Senators Robert Casey (D-PA) and Lisa Murkowski (R-Alaska) have introduced The Preventing Abuse of Cough Treatments Act of 2013, which will nationally restrict the sale of DXM to those over the age of 18. The act is currently being reviewed.


Local drug programs are starting to focus on cough medicine abuse, and parents are urged to keep an eye on the medicine cabinet. Cough syrup does not show up on a drug test, so it can be hard to detect abuse at first.

There are numerous drug treatment and prevention centers in the Triangle.

The Strengthening Families Program is being implemented locally. It's an evidence-based family skills training program that significantly reduces problem behaviors, delinquency, and alcohol and drug abuse.

The Duke Adolescent Substance Use Treatment Program located in Durham specializes in abuse in adolescents. The Alice Aycock Poe Center for Health Education works to inform youths of the danger of drugs and alcohol.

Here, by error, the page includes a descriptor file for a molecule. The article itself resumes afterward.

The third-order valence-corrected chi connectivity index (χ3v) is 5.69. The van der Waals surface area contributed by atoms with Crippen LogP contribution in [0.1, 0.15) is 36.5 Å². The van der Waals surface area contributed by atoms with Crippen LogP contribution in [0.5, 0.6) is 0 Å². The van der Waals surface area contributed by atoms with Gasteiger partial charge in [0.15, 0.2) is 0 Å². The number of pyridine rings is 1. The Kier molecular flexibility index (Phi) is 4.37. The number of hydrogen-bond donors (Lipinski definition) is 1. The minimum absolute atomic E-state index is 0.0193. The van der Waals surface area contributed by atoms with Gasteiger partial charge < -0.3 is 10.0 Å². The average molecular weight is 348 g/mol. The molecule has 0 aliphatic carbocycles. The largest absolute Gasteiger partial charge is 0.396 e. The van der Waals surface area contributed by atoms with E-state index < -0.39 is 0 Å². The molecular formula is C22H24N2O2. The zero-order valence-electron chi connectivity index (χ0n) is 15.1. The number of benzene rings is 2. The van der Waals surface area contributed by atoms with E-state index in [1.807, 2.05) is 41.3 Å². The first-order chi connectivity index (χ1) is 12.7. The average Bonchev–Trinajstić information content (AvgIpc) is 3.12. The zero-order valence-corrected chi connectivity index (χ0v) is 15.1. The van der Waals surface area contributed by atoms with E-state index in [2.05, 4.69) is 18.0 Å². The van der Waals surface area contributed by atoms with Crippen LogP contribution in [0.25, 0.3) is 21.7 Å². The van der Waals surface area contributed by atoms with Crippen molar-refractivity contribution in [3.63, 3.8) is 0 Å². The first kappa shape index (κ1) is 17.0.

Parents like Carol Walter say abuse is happening to good kids right in front of us.

"They will mix it in their drink and carry their drink with them at school," Walter said.

She is just thankful she found out before it was too late.

"I would hate for anybody to lose a child over, over anything like this," she said.

There are many other treatment centers in the Triangle. Parents can also call a toll-free helpline to ask questions about child drug abuse: 1-855-DRUGFREE (1-855-378-4373), or visit www.drugfree.org/get-information

For more information from Dr. Max Crowley about results from a recent prevention study at Duke, watch the video below.

Tap here to watch on the news app.